Overseas travel/language issues with diabetes

I've only been out of the country once in my life, in high school, before I was diagnosed, and I'm finally taking the plunge next month.

I'll be in Germany and France, and I don't speak either language very well.  I'm looking for recommendations for learning/referring to key T1 related phrases?  I came across the Freedom to Travel series.  Has anyone had positive experiences with that, or would you recommend something else?

Any other advice, in general?  I'll be traveling with (or, rather, meeting) a friend who has lived in Europe for years and is fluent in multiple languages, so I'll have someone who has my back once I get there.  I contacted my doctor and, in addition to the travel letter and copies of prescriptions I always get when I travel, they're going to give me some extra bottles of insulin - I use a pump and apparently the shape of the vials is different in other countries, and might not be compatible with the reservoirs I use.  I've always had good luck going through airport security when flying domestically - are there any added challenges when going through customs and/or security in other countries?

Thanks for any input.

I've traveled to Europe twice with the pump and both times I didn't have any trouble getting through customs and security.  That's interesting about the different vial shapes - good thing to know.  As long as you have plenty of supplies for the trip, you should be fine.  Sorry I can't help you with type 1 related phrases, but hopefully everything will be fine and you can carry a list of any phrases you might need in an emergency.  Actually, if you have a medic alert bracelet, you could put the information in French/German so that other people will understand if anything happens.  

Good luck with your travels and have fun! :)

When I traveled to Germany about 10 years ago, I was amazed at how most people there spoke English very well. We Americans must have a look to us because 90% of the time when I was in a restaurant, store, hotel, etc, the people would start speaking to me in English before I could even get a word out. I think you will be surprised to find how many people there will be able to speak English.

I travel out of the country a lot and I have never had any problems. I am not on a pump so I am not sure what it is like to be in the airport with that, but I do get asked questions about my needle a lot. I just give them the paper from the doctor and I normally slide right on by. A digital translator makes it easy to communicate with the locals. I hope everybody's advice helps. Good Luck!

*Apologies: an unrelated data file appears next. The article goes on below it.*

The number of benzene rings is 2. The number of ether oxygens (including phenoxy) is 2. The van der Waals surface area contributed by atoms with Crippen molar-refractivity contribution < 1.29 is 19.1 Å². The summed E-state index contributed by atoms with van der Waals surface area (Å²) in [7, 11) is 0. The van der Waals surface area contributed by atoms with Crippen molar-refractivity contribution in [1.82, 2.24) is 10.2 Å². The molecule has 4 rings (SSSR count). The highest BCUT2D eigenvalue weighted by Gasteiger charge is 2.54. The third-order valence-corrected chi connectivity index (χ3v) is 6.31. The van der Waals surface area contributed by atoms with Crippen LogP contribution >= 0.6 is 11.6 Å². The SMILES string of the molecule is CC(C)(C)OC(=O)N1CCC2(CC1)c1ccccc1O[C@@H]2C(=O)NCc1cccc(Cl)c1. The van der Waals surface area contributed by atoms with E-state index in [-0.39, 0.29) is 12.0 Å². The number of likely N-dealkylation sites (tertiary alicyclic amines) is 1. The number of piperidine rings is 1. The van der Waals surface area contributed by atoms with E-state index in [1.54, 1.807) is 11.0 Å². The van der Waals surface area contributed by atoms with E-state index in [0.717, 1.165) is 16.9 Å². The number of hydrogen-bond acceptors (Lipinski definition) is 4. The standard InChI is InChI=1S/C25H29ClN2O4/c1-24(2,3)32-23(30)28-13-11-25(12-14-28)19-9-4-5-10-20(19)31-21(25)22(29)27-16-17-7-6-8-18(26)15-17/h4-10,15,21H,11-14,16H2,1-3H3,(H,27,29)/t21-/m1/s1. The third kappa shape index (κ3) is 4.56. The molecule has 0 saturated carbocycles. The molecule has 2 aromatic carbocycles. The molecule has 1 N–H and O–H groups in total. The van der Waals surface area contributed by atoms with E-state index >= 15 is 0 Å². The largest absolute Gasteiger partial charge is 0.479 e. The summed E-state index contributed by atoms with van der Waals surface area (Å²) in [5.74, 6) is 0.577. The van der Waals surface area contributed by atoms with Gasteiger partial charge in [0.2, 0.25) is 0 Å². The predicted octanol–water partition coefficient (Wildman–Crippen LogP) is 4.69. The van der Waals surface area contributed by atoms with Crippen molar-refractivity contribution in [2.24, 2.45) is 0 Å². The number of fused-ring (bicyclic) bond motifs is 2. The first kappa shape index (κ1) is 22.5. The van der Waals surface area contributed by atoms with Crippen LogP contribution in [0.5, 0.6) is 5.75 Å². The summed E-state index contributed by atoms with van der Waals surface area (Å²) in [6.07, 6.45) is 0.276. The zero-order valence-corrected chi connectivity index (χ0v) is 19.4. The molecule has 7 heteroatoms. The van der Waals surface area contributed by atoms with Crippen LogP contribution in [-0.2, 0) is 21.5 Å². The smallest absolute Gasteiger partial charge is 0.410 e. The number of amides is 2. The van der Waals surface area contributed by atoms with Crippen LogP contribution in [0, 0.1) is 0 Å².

Hey John,

I traveled abroad to Italy for 10 days when I was 18, and I was (and still am) on the pump.  I read somewhere that it's a good idea to bring THREE TIMES the amount of supplies you think you'll need--that advice has DEFINITELY saved my butt while I was abroad.  I brought extra candy, batteries for my pump AND meter (always forget about those haha), infusion sets, insulin and a ice pack in case I need to keep it cold, strips, and needles just in case.  

I didn't have any issues whatsoever with security--they were nice about my pump and didn't even care that I brought insulin or needles onto the plane.  :D 

One thing I did find annoying was that my blood sugar was low when I was trying to board, and I had a regular soda, but they made me throw it out. :/ Thankfully they had soda on the plane, but that was just irritating.  I guess they don't care if you're diabetic..:/ 

Good luck (I'm super jealous you get to go to Europe)!


Both France and Germany will have many people who speak English (particulary if you ended up having to go to a hospital.) Probably a little easier in Germany, but shouldn't be a problem either place.

Agree with all others to pack much more than you think you'll need. Batteries are a good one not to forget. Cause you know when they'll decide to die. On the flight over or back. :)


Thanks, all, for the advice.

You'll be fine and have a great trip!  I spent a whole semester abroad in Italy (and went there speaking no Italian) and I was on the pump.  As many other people said, you'll be surprised at how many people there speak English.  I have never had any problem getting through airports as long as I had a doctor's note.  Just bring a lot of extra supplies, and have fun!